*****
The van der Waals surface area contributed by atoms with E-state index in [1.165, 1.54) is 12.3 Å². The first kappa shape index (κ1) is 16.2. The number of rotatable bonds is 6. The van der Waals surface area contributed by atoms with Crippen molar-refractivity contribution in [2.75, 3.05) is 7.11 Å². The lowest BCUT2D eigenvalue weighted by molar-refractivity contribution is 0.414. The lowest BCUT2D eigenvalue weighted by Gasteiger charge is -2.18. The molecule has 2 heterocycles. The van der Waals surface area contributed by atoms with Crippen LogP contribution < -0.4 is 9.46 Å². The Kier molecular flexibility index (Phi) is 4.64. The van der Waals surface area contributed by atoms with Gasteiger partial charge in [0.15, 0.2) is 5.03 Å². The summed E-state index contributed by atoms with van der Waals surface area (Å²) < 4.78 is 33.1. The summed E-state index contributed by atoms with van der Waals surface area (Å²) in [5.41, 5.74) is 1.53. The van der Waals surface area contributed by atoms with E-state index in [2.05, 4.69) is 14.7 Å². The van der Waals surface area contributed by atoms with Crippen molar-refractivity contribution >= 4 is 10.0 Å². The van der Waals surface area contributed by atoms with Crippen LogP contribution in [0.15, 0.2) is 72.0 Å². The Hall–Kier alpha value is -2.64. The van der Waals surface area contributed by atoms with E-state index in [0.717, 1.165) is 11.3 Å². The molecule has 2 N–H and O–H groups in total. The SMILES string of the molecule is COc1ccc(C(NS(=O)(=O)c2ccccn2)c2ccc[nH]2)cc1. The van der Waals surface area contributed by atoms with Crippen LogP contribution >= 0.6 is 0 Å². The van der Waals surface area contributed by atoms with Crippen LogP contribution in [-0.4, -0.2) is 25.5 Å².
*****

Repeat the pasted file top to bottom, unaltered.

The van der Waals surface area contributed by atoms with E-state index in [1.165, 1.54) is 12.3 Å². The first kappa shape index (κ1) is 16.2. The number of rotatable bonds is 6. The van der Waals surface area contributed by atoms with Crippen molar-refractivity contribution in [2.75, 3.05) is 7.11 Å². The lowest BCUT2D eigenvalue weighted by molar-refractivity contribution is 0.414. The lowest BCUT2D eigenvalue weighted by Gasteiger charge is -2.18. The molecule has 2 heterocycles. The van der Waals surface area contributed by atoms with Crippen LogP contribution < -0.4 is 9.46 Å². The Kier molecular flexibility index (Phi) is 4.64. The van der Waals surface area contributed by atoms with Gasteiger partial charge in [0.15, 0.2) is 5.03 Å². The summed E-state index contributed by atoms with van der Waals surface area (Å²) < 4.78 is 33.1. The summed E-state index contributed by atoms with van der Waals surface area (Å²) in [5.41, 5.74) is 1.53. The van der Waals surface area contributed by atoms with E-state index in [2.05, 4.69) is 14.7 Å². The van der Waals surface area contributed by atoms with Crippen molar-refractivity contribution >= 4 is 10.0 Å². The van der Waals surface area contributed by atoms with Crippen LogP contribution in [0.15, 0.2) is 72.0 Å². The Hall–Kier alpha value is -2.64. The van der Waals surface area contributed by atoms with E-state index in [0.717, 1.165) is 11.3 Å². The molecule has 2 N–H and O–H groups in total. The SMILES string of the molecule is COc1ccc(C(NS(=O)(=O)c2ccccn2)c2ccc[nH]2)cc1. The van der Waals surface area contributed by atoms with Crippen LogP contribution >= 0.6 is 0 Å². The van der Waals surface area contributed by atoms with Crippen LogP contribution in [-0.4, -0.2) is 25.5 Å².